Features

Gender, Race, and Money

Emily Moser
  Staff Writer

        What were some of the things people learn about money when they’re young? What were some phrases so often repeated? Probably clichés like: “money doesn’t grow on trees” and “money can’t buy you happiness.” Most people have heard the former quote when they spent money carelessly. And, even though the second quote is popular, most were probably under the assumption that people with more money were, in fact, happier.

 

It is important then, to note that humans are one with their culture; we create the world and the world creates us. Therefore, people have constructed the way money works in their system.

 

        These questions were answered as part of the Intercultural Lecture Series at UNCG Tuesday, Feb. 14 by Kimberly Dark, in a funny and informative interactive lecture. Focusing particularly on how gender and race affect the system, Dark explained chief principles that define money in America: wealth vs. income, distribution of wealth, income groups, social position and finally, how to work towards fairness.

 

        It is crucial then, she emphasized, to understand the contrast in income and wealth. Dark defined income as “the money that is coming in” and wealth as “the money that is hanging around.” Your net-worth is the difference in assets (property you own that has value, like a car or a house) and your debts. There are some assets that appreciate (become more valuable over time) and depreciate (become less valuable over time).

 

        Next, Dark demonstrated the distribution of wealth in America. To do this, she asked ten volunteers to sit in ten chairs on stage. Each person represented 10 percent of the population; each chair was 10 percent of wealth. They did not stay in individual chairs for long. The group was quickly divided into one person comfortably sitting in seven chairs, while the other nine participates had to share the remaining three chairs. This showed the reality that 10 percent of Americans hold 71 percent of the wealth. To make this even more accurate, the top 1 percent of people would actually be occupying four of the wealthy’s seven chairs.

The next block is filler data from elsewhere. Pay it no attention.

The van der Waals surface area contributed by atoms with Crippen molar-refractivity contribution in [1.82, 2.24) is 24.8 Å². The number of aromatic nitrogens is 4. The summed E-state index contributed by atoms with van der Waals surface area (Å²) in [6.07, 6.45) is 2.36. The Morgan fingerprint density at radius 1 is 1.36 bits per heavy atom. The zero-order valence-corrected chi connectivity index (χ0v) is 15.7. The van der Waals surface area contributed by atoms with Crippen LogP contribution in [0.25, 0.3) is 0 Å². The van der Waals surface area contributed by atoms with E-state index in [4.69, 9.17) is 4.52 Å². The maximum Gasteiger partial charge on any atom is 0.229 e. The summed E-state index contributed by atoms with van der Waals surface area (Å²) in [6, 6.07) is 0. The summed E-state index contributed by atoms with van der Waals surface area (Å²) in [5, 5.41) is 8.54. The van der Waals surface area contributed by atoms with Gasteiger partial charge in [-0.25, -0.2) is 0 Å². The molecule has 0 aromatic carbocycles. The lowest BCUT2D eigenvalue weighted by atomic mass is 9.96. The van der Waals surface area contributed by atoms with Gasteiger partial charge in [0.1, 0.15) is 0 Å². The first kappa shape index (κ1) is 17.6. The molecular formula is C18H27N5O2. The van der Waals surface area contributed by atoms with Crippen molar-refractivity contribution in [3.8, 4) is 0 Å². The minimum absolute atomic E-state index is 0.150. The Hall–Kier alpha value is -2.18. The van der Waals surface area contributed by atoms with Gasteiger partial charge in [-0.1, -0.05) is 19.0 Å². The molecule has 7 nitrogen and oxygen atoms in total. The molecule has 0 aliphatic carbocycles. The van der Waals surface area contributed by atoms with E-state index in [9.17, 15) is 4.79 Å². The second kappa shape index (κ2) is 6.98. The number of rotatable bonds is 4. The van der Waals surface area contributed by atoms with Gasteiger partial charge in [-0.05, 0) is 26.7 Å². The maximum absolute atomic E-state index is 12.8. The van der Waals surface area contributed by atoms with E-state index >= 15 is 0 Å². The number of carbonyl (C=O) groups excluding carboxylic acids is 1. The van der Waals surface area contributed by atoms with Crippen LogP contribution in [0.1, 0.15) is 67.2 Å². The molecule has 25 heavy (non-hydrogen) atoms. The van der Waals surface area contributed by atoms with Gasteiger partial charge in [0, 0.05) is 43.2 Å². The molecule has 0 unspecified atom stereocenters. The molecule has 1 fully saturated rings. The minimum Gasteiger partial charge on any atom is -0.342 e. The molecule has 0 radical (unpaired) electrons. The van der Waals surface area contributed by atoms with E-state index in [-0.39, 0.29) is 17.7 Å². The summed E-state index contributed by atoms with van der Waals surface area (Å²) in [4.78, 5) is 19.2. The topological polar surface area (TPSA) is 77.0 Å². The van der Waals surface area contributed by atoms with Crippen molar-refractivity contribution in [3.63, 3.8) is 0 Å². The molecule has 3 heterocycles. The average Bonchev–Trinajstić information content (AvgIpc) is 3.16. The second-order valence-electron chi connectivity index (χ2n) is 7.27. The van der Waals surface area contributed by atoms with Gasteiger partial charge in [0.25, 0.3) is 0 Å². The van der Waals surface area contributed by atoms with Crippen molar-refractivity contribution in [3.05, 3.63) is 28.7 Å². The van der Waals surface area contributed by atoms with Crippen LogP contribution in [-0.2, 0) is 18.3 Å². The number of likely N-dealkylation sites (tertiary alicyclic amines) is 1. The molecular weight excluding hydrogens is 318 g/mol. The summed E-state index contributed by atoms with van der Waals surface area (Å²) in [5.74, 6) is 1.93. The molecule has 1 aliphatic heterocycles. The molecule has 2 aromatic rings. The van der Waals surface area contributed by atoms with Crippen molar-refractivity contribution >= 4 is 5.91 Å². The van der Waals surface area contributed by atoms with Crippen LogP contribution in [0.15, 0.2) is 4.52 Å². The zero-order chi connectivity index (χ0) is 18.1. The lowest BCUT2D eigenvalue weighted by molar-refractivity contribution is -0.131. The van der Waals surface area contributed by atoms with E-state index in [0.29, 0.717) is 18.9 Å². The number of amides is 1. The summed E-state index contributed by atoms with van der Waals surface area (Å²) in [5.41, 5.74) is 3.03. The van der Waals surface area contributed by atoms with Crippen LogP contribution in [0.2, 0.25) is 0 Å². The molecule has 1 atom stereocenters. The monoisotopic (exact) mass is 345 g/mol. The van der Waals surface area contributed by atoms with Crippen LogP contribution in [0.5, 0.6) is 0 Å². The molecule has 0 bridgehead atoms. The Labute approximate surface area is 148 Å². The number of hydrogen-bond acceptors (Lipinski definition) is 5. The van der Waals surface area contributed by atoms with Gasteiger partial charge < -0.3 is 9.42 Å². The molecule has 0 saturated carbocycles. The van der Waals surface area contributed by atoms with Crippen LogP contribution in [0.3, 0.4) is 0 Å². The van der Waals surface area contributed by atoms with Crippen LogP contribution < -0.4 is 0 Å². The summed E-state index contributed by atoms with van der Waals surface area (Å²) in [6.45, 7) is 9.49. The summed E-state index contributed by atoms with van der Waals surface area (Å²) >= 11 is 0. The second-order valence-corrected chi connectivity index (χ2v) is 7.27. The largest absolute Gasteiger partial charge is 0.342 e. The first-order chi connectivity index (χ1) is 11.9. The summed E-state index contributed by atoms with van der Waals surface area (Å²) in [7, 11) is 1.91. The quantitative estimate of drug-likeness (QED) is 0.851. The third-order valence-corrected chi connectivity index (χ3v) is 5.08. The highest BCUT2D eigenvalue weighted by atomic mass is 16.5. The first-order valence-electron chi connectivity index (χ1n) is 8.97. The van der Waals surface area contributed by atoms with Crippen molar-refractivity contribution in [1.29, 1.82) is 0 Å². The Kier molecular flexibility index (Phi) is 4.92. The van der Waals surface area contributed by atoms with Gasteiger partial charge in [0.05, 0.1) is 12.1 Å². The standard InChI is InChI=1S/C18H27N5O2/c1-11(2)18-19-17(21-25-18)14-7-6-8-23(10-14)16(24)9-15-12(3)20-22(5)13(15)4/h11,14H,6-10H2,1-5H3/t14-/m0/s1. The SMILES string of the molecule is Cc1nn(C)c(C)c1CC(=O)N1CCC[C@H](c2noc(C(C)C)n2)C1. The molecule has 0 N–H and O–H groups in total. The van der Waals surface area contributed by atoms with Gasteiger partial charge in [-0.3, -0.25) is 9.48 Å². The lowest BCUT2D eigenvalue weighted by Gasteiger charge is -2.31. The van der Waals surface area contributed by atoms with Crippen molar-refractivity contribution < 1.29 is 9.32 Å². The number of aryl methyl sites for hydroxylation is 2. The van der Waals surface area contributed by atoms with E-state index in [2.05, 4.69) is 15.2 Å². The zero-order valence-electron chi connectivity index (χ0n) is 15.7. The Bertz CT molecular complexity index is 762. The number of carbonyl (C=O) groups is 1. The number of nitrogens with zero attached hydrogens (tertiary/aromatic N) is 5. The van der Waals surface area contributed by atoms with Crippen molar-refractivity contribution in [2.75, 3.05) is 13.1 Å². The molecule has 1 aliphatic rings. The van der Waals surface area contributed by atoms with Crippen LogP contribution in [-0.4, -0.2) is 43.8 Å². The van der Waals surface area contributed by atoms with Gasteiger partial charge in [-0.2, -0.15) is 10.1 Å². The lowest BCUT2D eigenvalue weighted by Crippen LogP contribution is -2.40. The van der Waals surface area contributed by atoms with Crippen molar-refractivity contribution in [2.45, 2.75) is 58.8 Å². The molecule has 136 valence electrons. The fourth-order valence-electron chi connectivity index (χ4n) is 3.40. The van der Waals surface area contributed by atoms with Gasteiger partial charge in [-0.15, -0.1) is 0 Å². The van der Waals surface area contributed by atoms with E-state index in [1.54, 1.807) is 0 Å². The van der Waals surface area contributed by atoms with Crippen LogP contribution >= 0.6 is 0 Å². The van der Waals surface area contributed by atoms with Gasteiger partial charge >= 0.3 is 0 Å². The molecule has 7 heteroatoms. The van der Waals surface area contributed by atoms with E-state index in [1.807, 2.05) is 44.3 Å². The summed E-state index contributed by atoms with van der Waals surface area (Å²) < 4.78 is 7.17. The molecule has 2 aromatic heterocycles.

Dark’s next point was about income groups. To explain her point, Dark asked for five volunteers, each representing 20 percent of the population. She proceeded to hand each of them a card that explained the family income group they represented and how much their income is in one year. This data was collected by census and a “family” represents two adults and two children.

 

        The bottom group’s income was around $0-28,000; the next group’s income was $28,000- $50,000, then $50,00- 76,000 and the fourth group, 76,000-119,000; the highest group, with the most family income, makes around $119,000 and up. Dark mentioned that very top 1 percent that was not visualized in this demonstration makes about $1.3 million and up.

 

        After handing each person their card, Dark asked them to name television shows that represented their income group. Not surprisingly, the lower groups could barely think of any; unfortunately, even shows depicting them showed this group as criminals or delinquents.

 

        To explain social position, Dark told the story of her mother. In the late 1940s, early 1950s, the Federal Housing Association created a program that made getting loans for a house much easier. This program, still used today, allowed for more and more Americans to gain wealth through ownership of their homes. Her grandparents took this opportunity.  With hard work and determination, it allowed for their daughter, Dark’s mother, to be the first member of their family to go to college.

 

        However, this FHA program was only available for white families until 1968. Her family took this opportunity, while black and Latino families never had the option. Acknowledging that her family still worked hard, Dark explained the reality that stories of “hard work” are often hiding stories of privilege.

 

        To explain the gender wage gap, Dark asked for one female and one male volunteer to represent a married couple. She handed them each cards that read: career and income, personal interests, housework, parietal/family care and child-rearing. Going through each, Dark asked which member of the partnership would most likely be responsible for that aspect. Because the couple is married and shares family and responsibility, the male’s cards for housework, parietal/family care and child-rearing, all went to the woman. Then, if she did not want to have children, take care of the family, or maintain the home, she was handed a “stigma” card.

 

        Dark explained that the wage gap was created because the workplace recognizes this reality. In their eyes, marriage is a stabilizing for a man and destabilizing for a woman.

 

        Dark refused to end on a pessimistic note; rather, she gave insight on how to fix these issues. This can be done, Dark said, by encouraging people to educate themselves about these topics, recognizing their privileges and continuing to learn.

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